‘God bless the military’ sign can stay — for now

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KANEOHE BAY, Hawaii – A sign declaring “God Bless the Military” is staying put on a Hawaiian military base, despite protests from a group representing atheists in the military.

Col. Sean C. Killeen, commander of the Marine Corps Base Hawaii, located on Oahu near Kaneohe Bay, told the Honolulu Star-Advertiser Friday (Oct. 9), “We will always support all service members’ rights to pursue and practice their own belief sets, whether religious or not.”

The sign became a sore point in September when base officials received a complaint from the Military Religious Freedom Foundation, an Albuquerque, N.M., group that supports religious freedom and the rights of atheists in the military.

Mikey Weinstein, the group’s founder and president, has called the sign a “brazen violation” of the Constitution’s protection against government-supported religion and said it “sends the clear message that your installation gives preference to those who hold religious beliefs over those who do not.”

“Retaining this sign is not a violation of the Constitution; censoring it would have been,” said Daniel Briggs, Alliance Defending Freedom legal counsel and Director of Military Affairs and a former JAG officer.

“Col. Killeen is accurate in his assertion that the sign fully comports with the Establishment Clause of the First Amendment. The Marine Corps is right not to succumb to the demands of activist groups that repeatedly misrepresent the U.S. Constitution,” said Briggs.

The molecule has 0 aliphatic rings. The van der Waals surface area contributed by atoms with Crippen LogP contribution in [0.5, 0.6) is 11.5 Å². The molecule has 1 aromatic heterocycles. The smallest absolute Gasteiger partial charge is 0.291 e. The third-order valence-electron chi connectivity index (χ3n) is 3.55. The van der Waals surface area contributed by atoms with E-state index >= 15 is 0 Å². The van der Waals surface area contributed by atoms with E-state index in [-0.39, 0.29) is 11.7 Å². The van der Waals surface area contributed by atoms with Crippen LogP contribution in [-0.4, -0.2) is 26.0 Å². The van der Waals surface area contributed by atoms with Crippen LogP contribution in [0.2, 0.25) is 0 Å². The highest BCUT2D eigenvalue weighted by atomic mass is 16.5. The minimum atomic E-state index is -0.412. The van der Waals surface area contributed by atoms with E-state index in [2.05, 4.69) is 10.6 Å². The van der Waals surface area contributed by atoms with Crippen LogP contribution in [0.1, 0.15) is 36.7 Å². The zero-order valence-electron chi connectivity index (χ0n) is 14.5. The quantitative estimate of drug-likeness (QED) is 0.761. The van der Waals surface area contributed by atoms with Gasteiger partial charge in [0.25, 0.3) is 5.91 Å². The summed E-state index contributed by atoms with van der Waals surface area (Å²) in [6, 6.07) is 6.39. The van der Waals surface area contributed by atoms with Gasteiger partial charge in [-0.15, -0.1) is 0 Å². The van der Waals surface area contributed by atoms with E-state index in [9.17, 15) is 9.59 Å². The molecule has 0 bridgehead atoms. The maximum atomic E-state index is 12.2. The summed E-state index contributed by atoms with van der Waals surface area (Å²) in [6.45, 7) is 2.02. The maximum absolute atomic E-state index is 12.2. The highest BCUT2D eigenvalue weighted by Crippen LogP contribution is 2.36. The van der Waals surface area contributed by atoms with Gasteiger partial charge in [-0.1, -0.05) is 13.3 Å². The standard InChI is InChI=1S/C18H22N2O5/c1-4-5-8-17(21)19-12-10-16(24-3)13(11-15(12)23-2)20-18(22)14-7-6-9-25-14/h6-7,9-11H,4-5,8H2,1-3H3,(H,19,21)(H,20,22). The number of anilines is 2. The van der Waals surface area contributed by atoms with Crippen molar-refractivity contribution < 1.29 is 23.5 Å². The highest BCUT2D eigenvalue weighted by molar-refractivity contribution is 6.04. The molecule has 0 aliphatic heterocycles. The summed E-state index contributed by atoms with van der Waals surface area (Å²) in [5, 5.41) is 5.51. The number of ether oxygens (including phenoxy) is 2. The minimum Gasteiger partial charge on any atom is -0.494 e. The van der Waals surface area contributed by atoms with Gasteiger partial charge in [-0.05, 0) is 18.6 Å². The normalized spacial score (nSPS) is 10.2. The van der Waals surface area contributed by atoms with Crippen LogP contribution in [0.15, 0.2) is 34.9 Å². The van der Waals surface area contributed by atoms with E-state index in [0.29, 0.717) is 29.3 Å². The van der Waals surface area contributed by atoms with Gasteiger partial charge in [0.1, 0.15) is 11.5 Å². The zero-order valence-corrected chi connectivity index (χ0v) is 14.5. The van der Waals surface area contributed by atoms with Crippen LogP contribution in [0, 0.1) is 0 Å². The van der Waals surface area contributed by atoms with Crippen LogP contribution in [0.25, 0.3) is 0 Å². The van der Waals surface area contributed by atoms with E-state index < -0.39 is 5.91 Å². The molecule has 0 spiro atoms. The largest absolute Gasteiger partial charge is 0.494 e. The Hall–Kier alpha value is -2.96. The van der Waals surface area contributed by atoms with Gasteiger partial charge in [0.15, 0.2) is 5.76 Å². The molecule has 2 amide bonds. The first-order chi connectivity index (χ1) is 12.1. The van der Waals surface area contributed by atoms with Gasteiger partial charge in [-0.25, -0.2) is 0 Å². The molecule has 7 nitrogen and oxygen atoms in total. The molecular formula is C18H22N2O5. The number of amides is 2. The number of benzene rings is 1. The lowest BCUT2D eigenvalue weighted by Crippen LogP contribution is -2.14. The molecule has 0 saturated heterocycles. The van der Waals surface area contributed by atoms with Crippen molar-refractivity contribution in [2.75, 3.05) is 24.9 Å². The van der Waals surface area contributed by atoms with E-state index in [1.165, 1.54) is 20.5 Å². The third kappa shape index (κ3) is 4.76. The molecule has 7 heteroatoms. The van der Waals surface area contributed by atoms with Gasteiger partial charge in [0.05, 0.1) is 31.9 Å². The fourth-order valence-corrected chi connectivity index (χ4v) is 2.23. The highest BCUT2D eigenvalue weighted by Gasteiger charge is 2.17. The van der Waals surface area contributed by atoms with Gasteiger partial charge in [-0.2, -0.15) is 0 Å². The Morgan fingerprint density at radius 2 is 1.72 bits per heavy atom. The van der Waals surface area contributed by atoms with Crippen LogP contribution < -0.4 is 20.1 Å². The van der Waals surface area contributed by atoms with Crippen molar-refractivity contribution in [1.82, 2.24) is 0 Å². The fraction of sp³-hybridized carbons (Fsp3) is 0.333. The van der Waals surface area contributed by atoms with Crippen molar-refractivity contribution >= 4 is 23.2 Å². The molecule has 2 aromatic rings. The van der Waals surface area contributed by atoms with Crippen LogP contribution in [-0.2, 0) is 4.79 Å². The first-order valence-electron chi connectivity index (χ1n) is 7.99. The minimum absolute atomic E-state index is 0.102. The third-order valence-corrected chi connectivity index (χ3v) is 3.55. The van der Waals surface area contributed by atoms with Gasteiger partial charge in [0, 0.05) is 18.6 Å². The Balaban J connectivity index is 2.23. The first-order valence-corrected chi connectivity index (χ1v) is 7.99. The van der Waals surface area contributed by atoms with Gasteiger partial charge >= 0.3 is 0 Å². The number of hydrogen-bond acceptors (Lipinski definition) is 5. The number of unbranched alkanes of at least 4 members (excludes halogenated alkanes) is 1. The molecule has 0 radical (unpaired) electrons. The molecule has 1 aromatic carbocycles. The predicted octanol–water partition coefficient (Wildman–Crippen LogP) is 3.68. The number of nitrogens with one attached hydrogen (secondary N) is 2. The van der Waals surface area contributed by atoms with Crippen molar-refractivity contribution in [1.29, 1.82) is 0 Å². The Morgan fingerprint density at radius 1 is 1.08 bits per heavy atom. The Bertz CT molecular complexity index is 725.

The large white sign with red, black and blue letters was erected after the 9/11 attacks and has been in place for 14 years. It reads “God Bless the Military, Their Families, And the Civilians Who Work With Them.”

If the sign is not removed or relocated to the base’s chapel, Weinstein has said his group will call for the erection of nine additional signs that proclaim other gods’ special feeling for the military, including “Vishnu blesses the Military” and “There is no god to bless … We have each other.” Other signs would recognize the Jedi Church, the Baha’i faith and the Church of Satan, Weinstein said.

If their demands are not met, Weinstein has threatened a lawsuit.

“We are in discussion with civil rights litigators in Honolulu,” Weinstein said in a phone interview. “It is just a matter of whether any of our military men want to come forward.”

Killeen told the Star-Advertiser no one on the base has told him they are offended by the sign. Weinstein said base personnel felt too intimidated to do so, but that 23 people on the base have complained to his group about the sign. The Military Religious Freedom Foundation claims it has assisted over 40,000 active-duty servicemen, veterans, and civilians who have served with the U.S. armed forces.

In an email to Killeen, Briggs wrote that Weinstein’s argument is based on the so-called ‘separation of church and state,’ which they interpret to mean that anything remotely religious must be purged from the military.

“MRFF exhibits this hostility as it seeks to marginalize religion and to push it to the far corners of the military community,” said Briggs.

— by Kimberly Winston | RNS

CNJ staff added to this report.

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